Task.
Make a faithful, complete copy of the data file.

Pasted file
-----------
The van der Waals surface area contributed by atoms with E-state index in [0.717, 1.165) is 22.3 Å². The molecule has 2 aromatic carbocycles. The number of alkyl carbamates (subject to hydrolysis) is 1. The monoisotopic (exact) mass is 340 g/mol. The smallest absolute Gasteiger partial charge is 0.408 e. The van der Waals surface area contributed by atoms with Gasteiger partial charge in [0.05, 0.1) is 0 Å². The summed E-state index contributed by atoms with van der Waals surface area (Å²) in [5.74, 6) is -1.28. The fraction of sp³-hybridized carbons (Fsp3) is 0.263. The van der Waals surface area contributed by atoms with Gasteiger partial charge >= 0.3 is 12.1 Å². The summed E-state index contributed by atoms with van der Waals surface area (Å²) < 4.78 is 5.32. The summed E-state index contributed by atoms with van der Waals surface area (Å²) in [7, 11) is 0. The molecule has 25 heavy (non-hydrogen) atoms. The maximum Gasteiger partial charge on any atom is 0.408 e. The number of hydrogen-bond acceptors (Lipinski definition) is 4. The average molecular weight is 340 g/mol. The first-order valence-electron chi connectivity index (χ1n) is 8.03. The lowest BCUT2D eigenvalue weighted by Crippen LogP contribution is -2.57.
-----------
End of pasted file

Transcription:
The van der Waals surface area contributed by atoms with E-state index in [0.717, 1.165) is 22.3 Å². The molecule has 2 aromatic carbocycles. The number of alkyl carbamates (subject to hydrolysis) is 1. The monoisotopic (exact) mass is 340 g/mol. The smallest absolute Gasteiger partial charge is 0.408 e. The van der Waals surface area contributed by atoms with Gasteiger partial charge in [0.05, 0.1) is 0 Å². The summed E-state index contributed by atoms with van der Waals surface area (Å²) in [5.74, 6) is -1.28. The fraction of sp³-hybridized carbons (Fsp3) is 0.263. The van der Waals surface area contributed by atoms with Gasteiger partial charge >= 0.3 is 12.1 Å². The summed E-state index contributed by atoms with van der Waals surface area (Å²) < 4.78 is 5.32. The summed E-state index contributed by atoms with van der Waals surface area (Å²) in [7, 11) is 0. The molecule has 25 heavy (non-hydrogen) atoms. The maximum Gasteiger partial charge on any atom is 0.408 e. The number of hydrogen-bond acceptors (Lipinski definition) is 4. The average molecular weight is 340 g/mol. The first-order valence-electron chi connectivity index (χ1n) is 8.03. The lowest BCUT2D eigenvalue weighted by Crippen LogP contribution is -2.57.